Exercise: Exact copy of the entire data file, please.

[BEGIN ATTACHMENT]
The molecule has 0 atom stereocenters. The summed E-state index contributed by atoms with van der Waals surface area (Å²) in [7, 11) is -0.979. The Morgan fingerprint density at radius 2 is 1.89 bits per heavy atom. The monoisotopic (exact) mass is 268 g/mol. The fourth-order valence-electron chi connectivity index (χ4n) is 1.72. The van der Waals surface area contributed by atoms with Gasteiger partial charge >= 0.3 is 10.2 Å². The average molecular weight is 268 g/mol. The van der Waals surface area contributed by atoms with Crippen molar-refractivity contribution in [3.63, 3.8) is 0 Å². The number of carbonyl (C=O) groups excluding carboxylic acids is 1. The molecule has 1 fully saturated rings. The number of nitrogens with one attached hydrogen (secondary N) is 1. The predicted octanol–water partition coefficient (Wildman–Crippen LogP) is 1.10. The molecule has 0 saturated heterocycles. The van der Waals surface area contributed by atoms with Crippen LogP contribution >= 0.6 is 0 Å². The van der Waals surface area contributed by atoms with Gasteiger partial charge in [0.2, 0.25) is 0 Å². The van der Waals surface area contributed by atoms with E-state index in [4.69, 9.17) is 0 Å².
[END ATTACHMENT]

The molecule has 0 atom stereocenters. The summed E-state index contributed by atoms with van der Waals surface area (Å²) in [7, 11) is -0.979. The Morgan fingerprint density at radius 2 is 1.89 bits per heavy atom. The monoisotopic (exact) mass is 268 g/mol. The fourth-order valence-electron chi connectivity index (χ4n) is 1.72. The van der Waals surface area contributed by atoms with Gasteiger partial charge >= 0.3 is 10.2 Å². The average molecular weight is 268 g/mol. The van der Waals surface area contributed by atoms with Crippen molar-refractivity contribution in [3.63, 3.8) is 0 Å². The number of carbonyl (C=O) groups excluding carboxylic acids is 1. The molecule has 1 fully saturated rings. The number of nitrogens with one attached hydrogen (secondary N) is 1. The predicted octanol–water partition coefficient (Wildman–Crippen LogP) is 1.10. The molecule has 0 saturated heterocycles. The van der Waals surface area contributed by atoms with Crippen LogP contribution >= 0.6 is 0 Å². The van der Waals surface area contributed by atoms with Gasteiger partial charge in [0.2, 0.25) is 0 Å². The van der Waals surface area contributed by atoms with E-state index in [4.69, 9.17) is 0 Å².